Irrespective of the application of the above enumerated qualifying circumstances, the penalty of reclusion perpetua to death shall likewise be imposed when the arson is perpetrated or committed by two (2) or more persons or by a group of persons, regardless of whether their purpose is merely to burn or destroy the building or the burning merely constitutes an overt act in the commission or another violation of law.
The penalty of reclusion perpetua to death shall also be imposed upon any person who shall burn:
1. Any arsenal, shipyard, storehouse or military powder or fireworks factory, ordnance, storehouse, archives or general museum of the Government.
2. In an inhabited place, any storehouse or factory of inflammable or explosive materials.
If as a consequence of the commission of any of the acts penalized under this Article, death results, the mandatory penalty of death shall be imposed."
Section 11.Article 335 of the same Code is hereby amended to read as follows:
"Art. 335. When and how rape is committed. - Rape is committed by having carnal knowledge of a woman under any of the following circumstances:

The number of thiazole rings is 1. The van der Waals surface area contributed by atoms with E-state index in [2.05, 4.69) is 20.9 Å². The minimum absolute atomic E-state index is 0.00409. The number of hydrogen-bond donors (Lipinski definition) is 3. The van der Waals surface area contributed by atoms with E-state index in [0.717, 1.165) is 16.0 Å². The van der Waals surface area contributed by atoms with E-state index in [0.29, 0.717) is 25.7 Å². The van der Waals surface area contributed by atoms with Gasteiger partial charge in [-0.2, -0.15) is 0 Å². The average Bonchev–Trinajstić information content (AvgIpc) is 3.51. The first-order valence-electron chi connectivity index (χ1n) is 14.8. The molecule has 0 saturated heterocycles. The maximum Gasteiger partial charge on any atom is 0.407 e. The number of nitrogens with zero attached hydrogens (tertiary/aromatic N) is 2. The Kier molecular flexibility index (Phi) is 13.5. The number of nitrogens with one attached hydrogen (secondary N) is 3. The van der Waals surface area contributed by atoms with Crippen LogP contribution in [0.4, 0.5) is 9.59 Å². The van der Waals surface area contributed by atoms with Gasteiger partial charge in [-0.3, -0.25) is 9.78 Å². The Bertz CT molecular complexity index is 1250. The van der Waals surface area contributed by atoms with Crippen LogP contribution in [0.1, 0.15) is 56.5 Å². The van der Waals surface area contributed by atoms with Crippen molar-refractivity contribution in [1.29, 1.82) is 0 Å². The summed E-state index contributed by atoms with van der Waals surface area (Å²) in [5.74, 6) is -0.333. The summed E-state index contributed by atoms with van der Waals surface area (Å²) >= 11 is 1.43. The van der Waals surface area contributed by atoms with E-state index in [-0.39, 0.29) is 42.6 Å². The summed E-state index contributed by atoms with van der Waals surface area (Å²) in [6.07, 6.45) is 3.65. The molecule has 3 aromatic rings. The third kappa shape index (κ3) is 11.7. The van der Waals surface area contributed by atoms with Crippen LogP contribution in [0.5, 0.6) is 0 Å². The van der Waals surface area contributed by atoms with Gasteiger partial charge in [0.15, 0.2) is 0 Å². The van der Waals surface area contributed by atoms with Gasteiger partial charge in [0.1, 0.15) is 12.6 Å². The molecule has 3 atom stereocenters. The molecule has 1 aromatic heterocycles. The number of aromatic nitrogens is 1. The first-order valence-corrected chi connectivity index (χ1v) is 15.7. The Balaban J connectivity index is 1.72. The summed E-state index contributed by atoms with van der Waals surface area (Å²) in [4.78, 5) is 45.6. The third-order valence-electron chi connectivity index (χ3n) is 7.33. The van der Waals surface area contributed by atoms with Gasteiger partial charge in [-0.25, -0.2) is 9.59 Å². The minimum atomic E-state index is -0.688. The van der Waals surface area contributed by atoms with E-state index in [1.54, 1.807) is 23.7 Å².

1. By using force or intimidation;
2. When the woman is deprived of reason or otherwise unconscious; and
3. When the woman is under twelve years of age or is demented.
The crime of rape shall be punished by reclusion perpetua.
Whenever the crime of rape is committed with the use of a deadly weapon or by two or more persons, the penalty shall be reclusion perpetua to death.
When by reason or on the occasion of the rape, the victim has become insane, the penalty shall be death.
When the rape is attempted or frustrated and a homicide is committed by reason or on the occasion thereof, the penalty shall be reclusion perpetua to death.
When by reason or on the occasion of the rape, a homicide is committed, the penalty shall be death.
The death penalty shall also be imposed if the crime of rape is committed with any of the following attendant circumstances:
1. when the victim is under eighteen (18) years of age and the offender is a parent, ascendant, step-parent, guardian, relative by consanguinity or affinity within the third civil degree, or the common-law-spouse of the parent of the victim.